Juan Tuthri

Silver Supporting Member
Messages
1,085
I've done many mods to Epi's and almost always like the way they come out better when I'm done. That being said it's fun and informative to spend a couple of hours noodling around with the stock configuration before going all out, that way you see where it was lacking and what made the best difference :phones

Sometimes you find it was fine before you wasted all that time and money :waiting

Also try what these guys did and see if you like the stock pickups.
http://www.mylespaul.com/forums/epiphone-les-pauls/304164-pickup-trick-so-surprised.html
 
Messages
11,606
If it were me, I'd put some Dimarzio EJ humbuckers into it, and upgrade pots if they're not 500k. Maybe a TonePros bridge, but that's about it.
 

edward

Silver Supporting Member
Messages
4,502
This weekend I walked into my local shop and got suckered into buying an Epi Gold Top on the cheap. They made me a deal I couldn't refuse, and the guitar played really nicely. Sounded good....
Sorry, I'm baffled by this. You say "suckered" which has the clear connotation that you have remorse over the purchase, yet you say it played "really nicely" and "sounded good" ...so which is it???

Forgive me if this sounds critical, but it sounds to me like you're "upgrading" question seems based more on the moniker screened on the headstock than is based on what you actually want to hear or feel from the guitar. It's a guitar. Ignore the brand. Will paying for "upgrades" make you feel better about owning "only" an Epi???

...ok, you now may feel free to ignore me ;)
Edward
 

Mr. E.

Member
Messages
919
Sorry, I'm baffled by this. You say "suckered" which has the clear connotation that you have remorse over the purchase, yet you say it played "really nicely" and "sounded good" ...so which is it???

Forgive me if this sounds critical, but it sounds to me like you're "upgrading" question seems based more on the moniker screened on the headstock than is based on what you actually want to hear or feel from the guitar. It's a guitar. Ignore the brand. Will paying for "upgrades" make you feel better about owning "only" an Epi???

...ok, you now may feel free to ignore me ;)
Edward
maybe he means "suckered" as in "I wasn't planning on buying a guitar at all, but..."

I've been there. :wave
 

Luke

Senior Member
Messages
11,898
It will always be worth less on resale than what you paid, even if you double up on your investment with "upgrades". You could easily create a $300 guitar that you have $800 sunk into.
 

jerryfan6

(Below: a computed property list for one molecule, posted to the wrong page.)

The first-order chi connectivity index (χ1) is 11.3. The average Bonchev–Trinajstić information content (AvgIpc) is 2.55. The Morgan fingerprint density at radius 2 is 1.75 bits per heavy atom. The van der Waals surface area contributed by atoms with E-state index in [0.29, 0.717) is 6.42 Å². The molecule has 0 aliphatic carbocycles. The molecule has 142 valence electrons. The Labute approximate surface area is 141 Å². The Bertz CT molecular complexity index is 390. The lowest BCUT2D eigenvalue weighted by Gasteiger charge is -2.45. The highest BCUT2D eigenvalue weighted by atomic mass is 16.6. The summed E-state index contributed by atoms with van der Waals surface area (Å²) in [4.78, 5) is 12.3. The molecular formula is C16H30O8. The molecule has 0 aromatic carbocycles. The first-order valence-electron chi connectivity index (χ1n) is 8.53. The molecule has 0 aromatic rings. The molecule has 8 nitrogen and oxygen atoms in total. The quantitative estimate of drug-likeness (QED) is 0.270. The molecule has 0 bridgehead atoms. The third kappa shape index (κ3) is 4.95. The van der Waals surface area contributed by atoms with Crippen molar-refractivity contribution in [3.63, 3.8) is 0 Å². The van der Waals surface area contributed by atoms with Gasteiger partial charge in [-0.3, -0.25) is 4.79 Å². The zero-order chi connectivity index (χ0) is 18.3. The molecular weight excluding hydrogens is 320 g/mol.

Gold Supporting Member
Messages
5,367
Sorry, I'm baffled by this. You say "suckered" which has the clear connotation that you have remorse over the purchase, yet you say it played "really nicely" and "sounded good" ...so which is it???

Forgive me if this sounds critical, but it sounds to me like you're "upgrading" question seems based more on the moniker screened on the headstock than is based on what you actually want to hear or feel from the guitar. It's a guitar. Ignore the brand. Will paying for "upgrades" make you feel better about owning "only" an Epi???

...ok, you now may feel free to ignore me ;)
Edward

Its funny the things one has to defend on TGP...

What I meant by "suckered" is that I had no intention of buying a guitar when I went into the shop. This guitar was a good deal, and played well, so I said "what the hell". Simple as that...

As for the question about upgrades, please note that I didn't call the guitar "only" an epiphone. You added that. My question was simply whether upgrading pickups, wiring, etc would make a discernible improvement in tone. No, I don't think there is anything wrong with how it sounds currently, but am simply wondering about the unknown of what it could sound like. Point is...upgrading isn't always done because you dislike the guitar in the current state. It can also be because the upgrade provides some sort of improvement in tone, playability, etc. Again...funny the things you have to defend on TGP...
 

Sensates

Member
Messages
814
If it plays well, slap a pair of Duncan Whole Lotta Humbukers in it, and wire them with 50s wiring.
 

Dale

Member
Messages
10,310
It will always be worth less on resale than what you paid, even if you double up on your investment with "upgrades". You could easily create a $300 guitar that you have $800 sunk into.
Which is often the loss you take if you buy a new standard if you sell it later.